I, like a lot of other people, like to learn new things. I enjoy the process of learning as well as the acquisition of new information. When I learn a new thing, I feel accomplished and excited that I grew a new part of my “self.” Learning is the blissful process of demystifying the world around me. The only problem is the more we learn, the more we realize that we barely know anything. The process itself is a journey and not a destination.
I have recently embarked on a new “learning journey” that has caused me to look at concepts I was once familiar with in a new way. I started channeling my learning efforts in new directions (if you are reading this, you are seeing one of those directions) and have found unique places those directions have taken me.
Sure in the past I was aware of learning theories; behaviorists tend to like bells and dogs, cognitivists feel safe on planes because of their “black box,” constructivists make up their own meaning for everything, social constructivists do too – but only in groups, and the adult learner is a new type of animal that must be studied through the lens of andragogy (kind of like pedagogy only it can stay up late enjoying alcoholic beverages if so inclined.)
But knowledge of learning theories is one thing, understanding them is an entirely different thing. I’d like to say that I have a better understanding, but the pursuit of knowledge never ends; it is a journey not necessarily a destination. Everything I read on the subject gives me another breadcrumb to follow, and another, and another, until I realize it is 2 a.m., I have to work in the morning, and there is a mess of crumbs all over the place.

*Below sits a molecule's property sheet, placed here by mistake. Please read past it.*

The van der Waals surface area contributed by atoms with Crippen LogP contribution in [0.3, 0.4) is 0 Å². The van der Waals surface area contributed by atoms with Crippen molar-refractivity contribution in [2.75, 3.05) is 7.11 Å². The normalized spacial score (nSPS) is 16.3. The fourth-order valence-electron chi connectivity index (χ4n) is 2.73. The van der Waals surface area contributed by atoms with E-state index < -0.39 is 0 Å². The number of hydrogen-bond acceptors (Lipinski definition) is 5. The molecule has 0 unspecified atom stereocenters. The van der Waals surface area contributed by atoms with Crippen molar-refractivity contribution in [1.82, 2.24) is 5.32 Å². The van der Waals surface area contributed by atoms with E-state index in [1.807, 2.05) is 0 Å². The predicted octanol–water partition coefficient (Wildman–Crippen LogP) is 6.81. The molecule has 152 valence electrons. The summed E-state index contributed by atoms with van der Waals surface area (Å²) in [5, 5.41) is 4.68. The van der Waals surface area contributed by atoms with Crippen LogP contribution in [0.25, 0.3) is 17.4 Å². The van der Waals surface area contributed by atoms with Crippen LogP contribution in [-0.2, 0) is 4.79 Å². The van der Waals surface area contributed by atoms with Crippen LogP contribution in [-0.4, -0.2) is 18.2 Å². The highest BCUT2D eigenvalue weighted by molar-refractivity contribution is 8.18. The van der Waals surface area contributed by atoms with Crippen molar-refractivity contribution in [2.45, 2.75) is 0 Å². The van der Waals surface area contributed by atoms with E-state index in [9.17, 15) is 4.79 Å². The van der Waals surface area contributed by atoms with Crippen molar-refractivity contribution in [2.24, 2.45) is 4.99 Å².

If I were to construct my own meaning from all of this I would focus my efforts on how I learn and how I can use this knowledge in my career to build better content for my learners. After all, if I keep everything in the “black box” the intent of learning does me no good.
All of this got me wondering how I myself learn. One of the breadcrumbs I ran into along the way (many many years ago at) was something called the memletics learning styles inventory, and it lived on my desktop as an excel file ready to let anyone who cared to find out know their learning style. This inventory asks a number of questions and, by the responses give, creates a learning profile based on seven learning styles, visual, social, physical, aural, verbal, solitary, and logical.
Today the learning styles inventory can be found online at https://learning-styles-online.com and still provides interesting insight into what your learning style may be. It also gives you a nice little graph which is handy to have on hand at dinner parties or social gatherings of your choosing. It turns out that I ranked relatively high on the verbal style so I guess I learn best by telling myself things.
All in all understanding learning theories will make me a better instructional designer, and understanding my learning style (and learning styles in general) will help me on my own learning journey (and maybe help me design better content too…)